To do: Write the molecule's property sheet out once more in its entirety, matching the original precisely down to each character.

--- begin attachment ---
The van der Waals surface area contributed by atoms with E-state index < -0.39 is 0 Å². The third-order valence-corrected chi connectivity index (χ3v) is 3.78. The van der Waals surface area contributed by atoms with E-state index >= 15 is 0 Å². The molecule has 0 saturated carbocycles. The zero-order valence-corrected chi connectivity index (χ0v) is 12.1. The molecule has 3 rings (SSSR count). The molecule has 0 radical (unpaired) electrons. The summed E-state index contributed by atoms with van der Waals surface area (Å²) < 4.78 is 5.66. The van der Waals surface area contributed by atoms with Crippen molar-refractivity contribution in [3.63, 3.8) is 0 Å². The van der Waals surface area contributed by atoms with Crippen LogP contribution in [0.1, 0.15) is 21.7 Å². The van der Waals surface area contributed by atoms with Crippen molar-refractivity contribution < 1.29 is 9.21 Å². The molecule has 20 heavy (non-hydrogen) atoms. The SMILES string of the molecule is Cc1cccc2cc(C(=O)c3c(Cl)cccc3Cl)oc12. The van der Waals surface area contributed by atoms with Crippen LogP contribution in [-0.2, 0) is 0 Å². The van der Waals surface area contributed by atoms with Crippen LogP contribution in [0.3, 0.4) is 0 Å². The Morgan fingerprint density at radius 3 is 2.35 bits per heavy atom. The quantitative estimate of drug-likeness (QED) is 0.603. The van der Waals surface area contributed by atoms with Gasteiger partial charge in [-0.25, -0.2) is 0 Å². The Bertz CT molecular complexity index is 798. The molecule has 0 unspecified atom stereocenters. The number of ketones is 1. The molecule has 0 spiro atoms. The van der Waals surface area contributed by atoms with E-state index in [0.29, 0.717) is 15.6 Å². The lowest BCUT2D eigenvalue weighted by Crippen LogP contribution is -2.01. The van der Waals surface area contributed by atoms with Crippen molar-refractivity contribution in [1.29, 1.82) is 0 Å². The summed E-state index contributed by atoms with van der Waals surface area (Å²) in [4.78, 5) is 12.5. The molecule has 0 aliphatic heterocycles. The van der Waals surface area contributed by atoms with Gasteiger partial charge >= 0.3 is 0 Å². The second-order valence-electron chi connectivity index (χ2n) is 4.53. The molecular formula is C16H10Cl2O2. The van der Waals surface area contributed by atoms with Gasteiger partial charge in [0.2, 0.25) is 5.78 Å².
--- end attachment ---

The van der Waals surface area contributed by atoms with E-state index < -0.39 is 0 Å². The third-order valence-corrected chi connectivity index (χ3v) is 3.78. The van der Waals surface area contributed by atoms with E-state index >= 15 is 0 Å². The molecule has 0 saturated carbocycles. The zero-order valence-corrected chi connectivity index (χ0v) is 12.1. The molecule has 3 rings (SSSR count). The molecule has 0 radical (unpaired) electrons. The summed E-state index contributed by atoms with van der Waals surface area (Å²) < 4.78 is 5.66. The van der Waals surface area contributed by atoms with Crippen molar-refractivity contribution in [3.63, 3.8) is 0 Å². The van der Waals surface area contributed by atoms with Crippen LogP contribution in [0.1, 0.15) is 21.7 Å². The van der Waals surface area contributed by atoms with Crippen molar-refractivity contribution < 1.29 is 9.21 Å². The molecule has 20 heavy (non-hydrogen) atoms. The SMILES string of the molecule is Cc1cccc2cc(C(=O)c3c(Cl)cccc3Cl)oc12. The van der Waals surface area contributed by atoms with Crippen LogP contribution in [-0.2, 0) is 0 Å². The van der Waals surface area contributed by atoms with Crippen LogP contribution in [0.3, 0.4) is 0 Å². The Morgan fingerprint density at radius 3 is 2.35 bits per heavy atom. The quantitative estimate of drug-likeness (QED) is 0.603. The van der Waals surface area contributed by atoms with Gasteiger partial charge in [-0.25, -0.2) is 0 Å². The Bertz CT molecular complexity index is 798. The molecule has 0 unspecified atom stereocenters. The number of ketones is 1. The molecule has 0 spiro atoms. The van der Waals surface area contributed by atoms with E-state index in [0.29, 0.717) is 15.6 Å². The lowest BCUT2D eigenvalue weighted by Crippen LogP contribution is -2.01. The van der Waals surface area contributed by atoms with Crippen molar-refractivity contribution in [1.29, 1.82) is 0 Å². The summed E-state index contributed by atoms with van der Waals surface area (Å²) in [4.78, 5) is 12.5. The molecule has 0 aliphatic heterocycles. The van der Waals surface area contributed by atoms with Gasteiger partial charge >= 0.3 is 0 Å². The second-order valence-electron chi connectivity index (χ2n) is 4.53. The molecular formula is C16H10Cl2O2. The van der Waals surface area contributed by atoms with Gasteiger partial charge in [0.2, 0.25) is 5.78 Å².